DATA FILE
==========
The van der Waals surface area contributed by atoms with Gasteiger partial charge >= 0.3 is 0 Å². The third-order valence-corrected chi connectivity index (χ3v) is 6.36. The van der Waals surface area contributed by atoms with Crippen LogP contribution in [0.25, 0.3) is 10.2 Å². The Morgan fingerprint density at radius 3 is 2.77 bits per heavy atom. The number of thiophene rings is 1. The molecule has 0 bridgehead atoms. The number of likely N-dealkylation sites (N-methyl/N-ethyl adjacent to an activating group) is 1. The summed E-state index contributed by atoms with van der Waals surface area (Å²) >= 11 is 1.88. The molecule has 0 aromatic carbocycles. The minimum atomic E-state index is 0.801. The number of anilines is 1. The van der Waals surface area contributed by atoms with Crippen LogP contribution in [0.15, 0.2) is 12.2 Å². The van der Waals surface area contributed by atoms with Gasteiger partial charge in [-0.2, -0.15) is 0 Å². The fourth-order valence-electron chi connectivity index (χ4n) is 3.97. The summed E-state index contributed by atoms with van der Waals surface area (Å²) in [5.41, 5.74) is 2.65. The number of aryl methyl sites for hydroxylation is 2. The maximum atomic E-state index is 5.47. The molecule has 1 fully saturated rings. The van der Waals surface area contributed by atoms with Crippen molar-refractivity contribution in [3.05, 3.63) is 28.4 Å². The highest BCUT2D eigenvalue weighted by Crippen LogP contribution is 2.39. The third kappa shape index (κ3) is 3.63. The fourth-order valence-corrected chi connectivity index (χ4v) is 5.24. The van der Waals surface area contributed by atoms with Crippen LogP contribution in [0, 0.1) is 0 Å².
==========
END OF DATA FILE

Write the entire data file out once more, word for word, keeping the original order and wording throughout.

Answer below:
The van der Waals surface area contributed by atoms with Gasteiger partial charge >= 0.3 is 0 Å². The third-order valence-corrected chi connectivity index (χ3v) is 6.36. The van der Waals surface area contributed by atoms with Crippen LogP contribution in [0.25, 0.3) is 10.2 Å². The Morgan fingerprint density at radius 3 is 2.77 bits per heavy atom. The number of thiophene rings is 1. The molecule has 0 bridgehead atoms. The number of likely N-dealkylation sites (N-methyl/N-ethyl adjacent to an activating group) is 1. The summed E-state index contributed by atoms with van der Waals surface area (Å²) >= 11 is 1.88. The molecule has 0 aromatic carbocycles. The minimum atomic E-state index is 0.801. The number of anilines is 1. The van der Waals surface area contributed by atoms with Crippen LogP contribution in [0.15, 0.2) is 12.2 Å². The van der Waals surface area contributed by atoms with Gasteiger partial charge in [-0.2, -0.15) is 0 Å². The fourth-order valence-electron chi connectivity index (χ4n) is 3.97. The summed E-state index contributed by atoms with van der Waals surface area (Å²) in [5.41, 5.74) is 2.65. The number of aryl methyl sites for hydroxylation is 2. The maximum atomic E-state index is 5.47. The molecule has 1 fully saturated rings. The van der Waals surface area contributed by atoms with Crippen molar-refractivity contribution in [3.05, 3.63) is 28.4 Å². The highest BCUT2D eigenvalue weighted by Crippen LogP contribution is 2.39. The third kappa shape index (κ3) is 3.63. The fourth-order valence-corrected chi connectivity index (χ4v) is 5.24. The van der Waals surface area contributed by atoms with Crippen LogP contribution in [0, 0.1) is 0 Å².